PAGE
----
points by WA 4 days ago replies      
I think Thiel is right - sort of. At least, if you consider the large amount of money spend on a college degree in the US. Let me compare this to Germany. In Germany, universities and therefore higher education is free. You just enroll, take classes, pay your rent and after a couple of years, you are done and usually have a degree that is very competitive around the world.

But every student knows that there are areas that lead to high-paying jobs such as engineering, while in other areas such as history, communications, philosophy, languages, you will have trouble finding a job, not even speaking of a high-paying job. Still, people are usually more or less aware of the fact that they might end up having an average-income job.

In the US, higher education is a financial investment where people expect a financial return. In Germany, higher education is mostly an investment of time and people are much more aware of the possible outcomes. We don't have a bubble here.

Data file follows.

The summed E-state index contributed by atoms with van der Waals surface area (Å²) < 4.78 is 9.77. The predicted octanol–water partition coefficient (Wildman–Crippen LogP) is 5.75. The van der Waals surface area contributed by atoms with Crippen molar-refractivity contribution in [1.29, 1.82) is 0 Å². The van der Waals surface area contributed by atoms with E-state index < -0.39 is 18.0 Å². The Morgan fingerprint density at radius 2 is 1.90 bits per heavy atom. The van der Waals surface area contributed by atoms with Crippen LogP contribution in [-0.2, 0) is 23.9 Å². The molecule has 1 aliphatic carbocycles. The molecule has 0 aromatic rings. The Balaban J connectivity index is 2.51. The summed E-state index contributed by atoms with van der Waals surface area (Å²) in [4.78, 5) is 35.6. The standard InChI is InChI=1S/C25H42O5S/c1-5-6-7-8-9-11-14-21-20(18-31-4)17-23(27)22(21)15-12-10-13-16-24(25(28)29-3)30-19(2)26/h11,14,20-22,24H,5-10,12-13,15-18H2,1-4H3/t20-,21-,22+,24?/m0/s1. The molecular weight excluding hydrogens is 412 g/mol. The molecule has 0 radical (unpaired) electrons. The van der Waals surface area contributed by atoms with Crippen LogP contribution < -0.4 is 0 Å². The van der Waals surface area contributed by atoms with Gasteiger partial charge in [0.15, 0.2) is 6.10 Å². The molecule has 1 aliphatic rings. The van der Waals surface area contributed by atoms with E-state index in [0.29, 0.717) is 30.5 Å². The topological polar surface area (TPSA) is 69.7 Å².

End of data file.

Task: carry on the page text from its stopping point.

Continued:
points by acconrad 4 days ago replies      
This may already be covered (with 88 comments), but I fear this article will go on deaf ears, not just to education, but to general readers of TC (investors, et al). In the same way that companies use higher education as an over-valued indicator of capability, so do investors use incubators, and suffer from the well-known "Group Think" mentality. The important difference is that you have to pay for higher education, whereas with an incubator you get paid. The other nice part is that you can re-apply to an incubator as many times as you want, and there's no social norm about the age you have to attend, whereas with colleges it's a 1-chance opportunity when you're 18, so if you don't get into Harvard you just don't get in (yes, you can transfer, but it's highly discouraged, and mainly in relation to the money involved).